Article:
If you have an ACS member number, please enter it here so we can link this account to your membership. (optional)

ACS values your privacy. By submitting your information, you are gaining access to C&EN and subscribing to our weekly newsletter. We use the information you provide to make your reading experience better, and we will never sell your data to third party members.


Physical Chemistry

X-rays induce electron-gobbling ‘black holes’

Ultra-intense pulses ionize heavy atoms to extremes, causing them to strip electrons from other atoms in molecules

by Jyllian Kemsley
June 5, 2017 | A version of this story appeared in Volume 95, Issue 23

High-intensity, hard X-ray pulses induce extreme ionization of heavy atoms, turning them into a kind of “black hole” within molecules, according to new research. The ionized atoms suck electrons in from neighboring atoms before the molecule falls apart (Nature 2017, DOI: 10.1038/nature22373).

To solve macromolecular structures such as those of proteins, crystallographers frequently incorporate transition metals and other heavy atoms into crystals to help with data analysis. But as researchers develop free-electron lasers to use ultra intense, femtosecond X-ray pulses to improve crystal structure data, questions remain about how those X-ray pulses interact with heavy atoms to cause radiation damage that alters or destroys the sample.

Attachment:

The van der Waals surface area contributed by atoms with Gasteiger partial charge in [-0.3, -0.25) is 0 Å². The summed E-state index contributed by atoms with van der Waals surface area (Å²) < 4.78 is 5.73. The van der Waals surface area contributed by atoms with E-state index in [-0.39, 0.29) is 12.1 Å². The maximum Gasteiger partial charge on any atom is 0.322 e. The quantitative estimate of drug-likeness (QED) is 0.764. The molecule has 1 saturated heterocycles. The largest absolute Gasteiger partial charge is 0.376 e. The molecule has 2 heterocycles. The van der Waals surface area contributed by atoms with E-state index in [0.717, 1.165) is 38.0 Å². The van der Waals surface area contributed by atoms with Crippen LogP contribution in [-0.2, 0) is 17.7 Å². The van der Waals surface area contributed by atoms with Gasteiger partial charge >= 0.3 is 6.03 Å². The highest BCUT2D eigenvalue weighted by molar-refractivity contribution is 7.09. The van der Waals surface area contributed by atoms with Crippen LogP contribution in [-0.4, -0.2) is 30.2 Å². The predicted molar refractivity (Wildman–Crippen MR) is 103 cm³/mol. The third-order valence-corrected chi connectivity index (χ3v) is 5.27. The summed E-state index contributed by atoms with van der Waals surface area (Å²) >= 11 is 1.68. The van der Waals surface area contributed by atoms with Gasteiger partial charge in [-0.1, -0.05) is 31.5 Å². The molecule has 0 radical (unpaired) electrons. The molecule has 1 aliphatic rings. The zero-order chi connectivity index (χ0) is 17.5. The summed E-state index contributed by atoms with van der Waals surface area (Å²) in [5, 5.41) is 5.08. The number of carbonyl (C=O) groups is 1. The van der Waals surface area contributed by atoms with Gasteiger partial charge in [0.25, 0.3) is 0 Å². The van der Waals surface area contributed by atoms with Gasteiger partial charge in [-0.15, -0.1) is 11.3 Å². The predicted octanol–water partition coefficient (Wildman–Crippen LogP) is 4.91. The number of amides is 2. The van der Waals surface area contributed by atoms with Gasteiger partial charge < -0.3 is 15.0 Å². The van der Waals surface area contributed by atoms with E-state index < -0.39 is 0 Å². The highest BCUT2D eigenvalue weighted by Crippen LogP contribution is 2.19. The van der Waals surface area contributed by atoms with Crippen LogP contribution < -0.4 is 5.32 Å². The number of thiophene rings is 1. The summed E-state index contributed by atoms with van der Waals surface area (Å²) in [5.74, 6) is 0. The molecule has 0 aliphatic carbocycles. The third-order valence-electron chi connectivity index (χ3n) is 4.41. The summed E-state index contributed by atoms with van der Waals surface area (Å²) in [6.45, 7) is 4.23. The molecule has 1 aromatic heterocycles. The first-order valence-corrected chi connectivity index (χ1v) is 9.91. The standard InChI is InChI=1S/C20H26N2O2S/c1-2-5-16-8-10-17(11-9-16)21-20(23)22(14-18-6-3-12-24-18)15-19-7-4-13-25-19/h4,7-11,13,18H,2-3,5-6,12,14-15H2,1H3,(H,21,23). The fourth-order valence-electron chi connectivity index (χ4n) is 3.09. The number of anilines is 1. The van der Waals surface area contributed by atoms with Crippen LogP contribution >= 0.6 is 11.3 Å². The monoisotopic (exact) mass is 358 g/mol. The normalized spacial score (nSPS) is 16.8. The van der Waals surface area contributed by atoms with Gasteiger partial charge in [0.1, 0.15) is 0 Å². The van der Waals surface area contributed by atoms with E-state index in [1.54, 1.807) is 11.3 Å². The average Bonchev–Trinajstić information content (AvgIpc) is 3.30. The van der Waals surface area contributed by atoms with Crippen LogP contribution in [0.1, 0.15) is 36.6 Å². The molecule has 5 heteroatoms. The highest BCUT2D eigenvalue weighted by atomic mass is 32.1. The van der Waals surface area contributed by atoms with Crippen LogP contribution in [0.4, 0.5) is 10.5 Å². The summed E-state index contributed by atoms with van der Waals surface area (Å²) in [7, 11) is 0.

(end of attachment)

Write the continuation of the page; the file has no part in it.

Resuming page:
Using SLAC National Accelerator Laboratory’s Linac Coherent Light Source and theoretical analysis, a team led by Artem Rudenko of Kansas State University and Sang-Kil Son of Germany’s Deutsches Elektronen Synchrotron particle accelerator studied the effects of ultra intense X-ray pulses on xenon atoms and iodine-containing molecules. The 30-femtosecond laser pulses packed a walloping 2 × 1019 Watts/cm2 with photon energies of 8.3 keV.

The pulses ionized the xenon atoms (n = 54) to a charge state of +48 and, surprisingly, the iodine atoms (n = 53) to a state of +47. An iodomethane molecule gained an overall charge state of +54. This result contrasts with soft or less-intense hard X-ray experiments, in which isolated heavy atoms were ionized more than those bound within a molecule.

According to the researchers’ simulations, as the higher-intensity, hard X-ray pulses cause iodine to lose more electrons, intramolecular electron transfer also occurs to effectively shift negative charge from the rest of the molecule to the iodine. But because the electron transfer occurs faster than the X-ray pulse duration, the transferred electrons are also stripped from the iodine site.



This article has been sent to the following recipient:

Chemistry matters. Join us to get the news you need.